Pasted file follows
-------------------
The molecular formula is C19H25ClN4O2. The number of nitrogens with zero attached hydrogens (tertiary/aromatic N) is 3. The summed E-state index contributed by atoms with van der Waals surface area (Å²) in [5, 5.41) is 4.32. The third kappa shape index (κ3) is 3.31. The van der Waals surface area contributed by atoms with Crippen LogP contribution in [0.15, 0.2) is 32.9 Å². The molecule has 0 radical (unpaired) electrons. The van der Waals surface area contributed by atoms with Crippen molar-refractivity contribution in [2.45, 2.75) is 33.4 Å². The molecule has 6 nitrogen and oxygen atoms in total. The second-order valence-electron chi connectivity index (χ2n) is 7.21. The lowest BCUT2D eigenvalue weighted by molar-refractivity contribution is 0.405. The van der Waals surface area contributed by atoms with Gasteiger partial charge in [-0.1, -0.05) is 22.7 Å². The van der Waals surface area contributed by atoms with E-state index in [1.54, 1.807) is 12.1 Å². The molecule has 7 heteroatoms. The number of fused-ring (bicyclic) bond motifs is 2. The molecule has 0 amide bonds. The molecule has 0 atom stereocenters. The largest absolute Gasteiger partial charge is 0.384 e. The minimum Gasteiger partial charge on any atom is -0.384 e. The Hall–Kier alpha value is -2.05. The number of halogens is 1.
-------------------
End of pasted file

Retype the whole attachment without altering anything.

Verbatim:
The molecular formula is C19H25ClN4O2. The number of nitrogens with zero attached hydrogens (tertiary/aromatic N) is 3. The summed E-state index contributed by atoms with van der Waals surface area (Å²) in [5, 5.41) is 4.32. The third kappa shape index (κ3) is 3.31. The van der Waals surface area contributed by atoms with Crippen LogP contribution in [0.15, 0.2) is 32.9 Å². The molecule has 0 radical (unpaired) electrons. The van der Waals surface area contributed by atoms with Crippen molar-refractivity contribution in [2.45, 2.75) is 33.4 Å². The molecule has 6 nitrogen and oxygen atoms in total. The second-order valence-electron chi connectivity index (χ2n) is 7.21. The lowest BCUT2D eigenvalue weighted by molar-refractivity contribution is 0.405. The van der Waals surface area contributed by atoms with Gasteiger partial charge in [-0.1, -0.05) is 22.7 Å². The van der Waals surface area contributed by atoms with E-state index in [1.54, 1.807) is 12.1 Å². The molecule has 7 heteroatoms. The number of fused-ring (bicyclic) bond motifs is 2. The molecule has 0 amide bonds. The molecule has 0 atom stereocenters. The largest absolute Gasteiger partial charge is 0.384 e. The minimum Gasteiger partial charge on any atom is -0.384 e. The Hall–Kier alpha value is -2.05. The number of halogens is 1.